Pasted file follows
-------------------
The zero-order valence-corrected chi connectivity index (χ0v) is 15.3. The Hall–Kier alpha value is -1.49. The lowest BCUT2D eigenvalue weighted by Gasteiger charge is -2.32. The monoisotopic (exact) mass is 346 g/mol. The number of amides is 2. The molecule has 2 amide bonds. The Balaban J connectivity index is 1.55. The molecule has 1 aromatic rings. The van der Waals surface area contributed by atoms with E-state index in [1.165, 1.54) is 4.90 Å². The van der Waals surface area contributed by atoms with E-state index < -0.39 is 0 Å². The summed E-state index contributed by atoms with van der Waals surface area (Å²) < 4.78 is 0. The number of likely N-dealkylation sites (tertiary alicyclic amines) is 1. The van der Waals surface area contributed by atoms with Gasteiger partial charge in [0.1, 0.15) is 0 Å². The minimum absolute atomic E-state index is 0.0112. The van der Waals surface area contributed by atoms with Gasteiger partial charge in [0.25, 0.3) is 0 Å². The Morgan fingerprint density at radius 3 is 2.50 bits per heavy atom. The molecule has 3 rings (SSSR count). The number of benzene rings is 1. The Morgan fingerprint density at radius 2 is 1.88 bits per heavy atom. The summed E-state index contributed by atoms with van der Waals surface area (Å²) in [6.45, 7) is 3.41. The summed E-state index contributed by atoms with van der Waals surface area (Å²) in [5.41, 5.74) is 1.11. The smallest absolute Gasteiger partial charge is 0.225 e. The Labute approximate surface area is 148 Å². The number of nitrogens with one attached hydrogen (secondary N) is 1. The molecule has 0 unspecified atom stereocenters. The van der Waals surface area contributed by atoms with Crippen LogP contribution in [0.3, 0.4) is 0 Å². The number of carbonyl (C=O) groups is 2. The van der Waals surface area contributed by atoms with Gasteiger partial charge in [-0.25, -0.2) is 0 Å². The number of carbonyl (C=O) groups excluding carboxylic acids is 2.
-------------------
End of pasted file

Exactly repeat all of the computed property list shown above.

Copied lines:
The zero-order valence-corrected chi connectivity index (χ0v) is 15.3. The Hall–Kier alpha value is -1.49. The lowest BCUT2D eigenvalue weighted by Gasteiger charge is -2.32. The monoisotopic (exact) mass is 346 g/mol. The number of amides is 2. The molecule has 2 amide bonds. The Balaban J connectivity index is 1.55. The molecule has 1 aromatic rings. The van der Waals surface area contributed by atoms with E-state index in [1.165, 1.54) is 4.90 Å². The van der Waals surface area contributed by atoms with E-state index < -0.39 is 0 Å². The summed E-state index contributed by atoms with van der Waals surface area (Å²) < 4.78 is 0. The number of likely N-dealkylation sites (tertiary alicyclic amines) is 1. The van der Waals surface area contributed by atoms with Gasteiger partial charge in [0.1, 0.15) is 0 Å². The minimum absolute atomic E-state index is 0.0112. The van der Waals surface area contributed by atoms with Gasteiger partial charge in [0.25, 0.3) is 0 Å². The Morgan fingerprint density at radius 3 is 2.50 bits per heavy atom. The molecule has 3 rings (SSSR count). The number of benzene rings is 1. The Morgan fingerprint density at radius 2 is 1.88 bits per heavy atom. The summed E-state index contributed by atoms with van der Waals surface area (Å²) in [6.45, 7) is 3.41. The summed E-state index contributed by atoms with van der Waals surface area (Å²) in [5.41, 5.74) is 1.11. The smallest absolute Gasteiger partial charge is 0.225 e. The Labute approximate surface area is 148 Å². The number of nitrogens with one attached hydrogen (secondary N) is 1. The molecule has 0 unspecified atom stereocenters. The van der Waals surface area contributed by atoms with Crippen LogP contribution in [0.3, 0.4) is 0 Å². The number of carbonyl (C=O) groups is 2. The van der Waals surface area contributed by atoms with Gasteiger partial charge in [-0.25, -0.2) is 0 Å². The number of carbonyl (C=O) groups excluding carboxylic acids is 2.